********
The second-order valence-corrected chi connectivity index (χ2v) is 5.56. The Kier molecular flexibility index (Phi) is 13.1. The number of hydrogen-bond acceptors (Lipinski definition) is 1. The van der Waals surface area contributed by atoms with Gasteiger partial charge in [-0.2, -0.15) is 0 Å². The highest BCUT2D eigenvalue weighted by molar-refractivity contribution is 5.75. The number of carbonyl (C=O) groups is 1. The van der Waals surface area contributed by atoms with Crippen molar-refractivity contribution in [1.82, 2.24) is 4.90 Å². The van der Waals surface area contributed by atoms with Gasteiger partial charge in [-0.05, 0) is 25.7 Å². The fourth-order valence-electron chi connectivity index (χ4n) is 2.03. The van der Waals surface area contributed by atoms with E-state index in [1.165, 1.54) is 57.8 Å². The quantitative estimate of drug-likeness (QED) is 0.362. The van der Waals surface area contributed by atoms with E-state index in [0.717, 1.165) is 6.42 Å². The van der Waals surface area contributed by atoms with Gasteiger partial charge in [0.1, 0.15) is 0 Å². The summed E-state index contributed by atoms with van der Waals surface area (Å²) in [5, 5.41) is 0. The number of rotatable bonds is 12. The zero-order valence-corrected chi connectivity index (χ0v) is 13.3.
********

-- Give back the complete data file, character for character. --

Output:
The second-order valence-corrected chi connectivity index (χ2v) is 5.56. The Kier molecular flexibility index (Phi) is 13.1. The number of hydrogen-bond acceptors (Lipinski definition) is 1. The van der Waals surface area contributed by atoms with Gasteiger partial charge in [-0.2, -0.15) is 0 Å². The highest BCUT2D eigenvalue weighted by molar-refractivity contribution is 5.75. The number of carbonyl (C=O) groups is 1. The van der Waals surface area contributed by atoms with Crippen molar-refractivity contribution in [1.82, 2.24) is 4.90 Å². The van der Waals surface area contributed by atoms with Gasteiger partial charge in [-0.05, 0) is 25.7 Å². The fourth-order valence-electron chi connectivity index (χ4n) is 2.03. The van der Waals surface area contributed by atoms with E-state index in [1.165, 1.54) is 57.8 Å². The quantitative estimate of drug-likeness (QED) is 0.362. The van der Waals surface area contributed by atoms with E-state index in [0.717, 1.165) is 6.42 Å². The van der Waals surface area contributed by atoms with Gasteiger partial charge in [0.1, 0.15) is 0 Å². The summed E-state index contributed by atoms with van der Waals surface area (Å²) in [5, 5.41) is 0. The number of rotatable bonds is 12. The zero-order valence-corrected chi connectivity index (χ0v) is 13.3.